Checking Answers and Giving Feedback

Imagine the scenario… You’re in class, checking answers to a gap fill activity on gerunds and infinitives.

administration adults agreement black and white
Photo by Christina Morillo on Pexels.com

Teacher: Sergio, number three please,

Sergio: He suggested going to the cinema.

Teacher: Yes, he suggested going to the cinema.

“What’s so wrong with that?” I hear you ask …

Although your intentions are good, by repeating Sergio’s answer so that you can make sure the whole class has heard it, Sergio is now confused and is possibly thinking “well that’s exactly what I said, did I not get it right? Maybe I pronounced something wrongly!”  You’ve just dented Sergio’s confidence!  Poor Sergio.

Furthermore, the rest of the group realise that they don’t need to listen to each other because they know you, with your nice, loud, clear teacher’s voice, will be repeating the answer for them anyway. As a result, the feedback becomes more teacher-centred than necessary and the students learn not to communicate with each other but always through you. This, as a result, damages their self-confidence because, when they are out in the real world, they believe they can’t understand what others are saying because they don’t speak as clearly or as slowly as their English teacher does.

So, what’s the answer? Let’s look at the conversation with Sergio again:

Teacher: Sergio, number three please.

Sergio: He suggested going to the cinema.

Teacher: Good, Sergio. (Teacher writes or displays on the board 3. going)

This gives a visual reinforcement of the answer so that weaker students can make sure they have the answers correct, even if they didn’t understand what their fellow students said. It also means good students have the possibility to go away and go through the activity again, thinking about why we say suggested going rather than suggested to go.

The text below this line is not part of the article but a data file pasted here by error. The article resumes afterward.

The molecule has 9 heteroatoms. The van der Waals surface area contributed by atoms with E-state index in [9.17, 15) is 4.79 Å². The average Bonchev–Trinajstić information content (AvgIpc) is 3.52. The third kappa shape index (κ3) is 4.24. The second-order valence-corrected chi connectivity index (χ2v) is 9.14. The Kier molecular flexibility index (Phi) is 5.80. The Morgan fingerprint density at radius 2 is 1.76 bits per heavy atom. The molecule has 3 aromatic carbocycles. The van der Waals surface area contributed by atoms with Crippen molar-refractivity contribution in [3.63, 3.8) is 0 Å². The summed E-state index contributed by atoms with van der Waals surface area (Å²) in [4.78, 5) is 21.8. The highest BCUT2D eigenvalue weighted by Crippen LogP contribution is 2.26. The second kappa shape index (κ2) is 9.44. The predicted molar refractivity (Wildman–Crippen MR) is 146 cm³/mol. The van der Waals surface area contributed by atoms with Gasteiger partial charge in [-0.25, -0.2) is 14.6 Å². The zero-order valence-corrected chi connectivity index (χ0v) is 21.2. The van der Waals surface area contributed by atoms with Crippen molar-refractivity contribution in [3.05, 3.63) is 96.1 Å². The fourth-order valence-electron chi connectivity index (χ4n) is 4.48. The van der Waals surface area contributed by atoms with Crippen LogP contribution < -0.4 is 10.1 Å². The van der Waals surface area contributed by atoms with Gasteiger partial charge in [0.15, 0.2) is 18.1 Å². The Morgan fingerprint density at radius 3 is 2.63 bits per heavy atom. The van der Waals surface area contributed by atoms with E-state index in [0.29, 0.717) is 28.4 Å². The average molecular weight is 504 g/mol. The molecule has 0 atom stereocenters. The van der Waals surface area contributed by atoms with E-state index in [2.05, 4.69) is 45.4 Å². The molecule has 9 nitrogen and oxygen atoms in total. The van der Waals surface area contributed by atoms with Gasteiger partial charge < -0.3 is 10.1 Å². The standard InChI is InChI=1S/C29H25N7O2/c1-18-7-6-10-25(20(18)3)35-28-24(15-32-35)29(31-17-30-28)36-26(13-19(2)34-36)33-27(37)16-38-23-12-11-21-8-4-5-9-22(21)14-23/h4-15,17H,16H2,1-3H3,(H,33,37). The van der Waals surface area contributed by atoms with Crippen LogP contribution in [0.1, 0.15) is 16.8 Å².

Situation 2 … The students are discussing their plans for the weekend as a freer practice activity for going to and present continuous.

Svetla: At the weekend I’m going to visit my grandmother and then I’m meeting Jan at the cinema.

Petra: Ah that sounds nice, I’m going to bake a cake for my sister’s birthday party.

Teacher: Right, let’s stop there, Svetla what are your plans for the weekend?

Svetla: At the weekend I’m going to visit my grandmother and then I’m meeting Jan at the cinema.

Teacher: ok, and you Petra?

Petra:  I’m going to bake a cake for my sister’s birthday party.

Teacher: Good

What would be more useful?

Teacher: Right, let’s stop there, Svetla what are Petra’s plans for the weekend?

Petra: She’s going to visit her grandmother and then she’s meeting Jan at the cinema.

Teacher: ok nice, and Svetla, what about Petra?

Svetla:  She will bake a cake for her sister’s birthday party.

Teacher: She will bake?

Svetla: She is baking

Teacher: Good, Svetla, it sounds like you are both going to have interesting weekends!

By giving feedback on their partner’s answers, rather than just repeating their own, the teacher is encouraging her students to listen to each other. Secondly, the teacher gives feedback, not only on the language used during the conversation but also on the content- sometimes we forget to actually listen to what our students are saying as we are so focused on listening to the language they produce! Did you notice the nice self-correction the teacher used?

What do you think is important when checking answers and giving feedback? Any tips to add?

Author: Amanda Momeni

A CELTA tutor, English language tutor and co-author of The Ultimate Guide to CELTA

Leave a Reply

Fill in your details below or click an icon to log in:

WordPress.com Logo

You are commenting using your WordPress.com account. Log Out /  Change )

Google photo

You are commenting using your Google account. Log Out /  Change )

Twitter picture

You are commenting using your Twitter account. Log Out /  Change )

Facebook photo

You are commenting using your Facebook account. Log Out /  Change )

Connecting to %s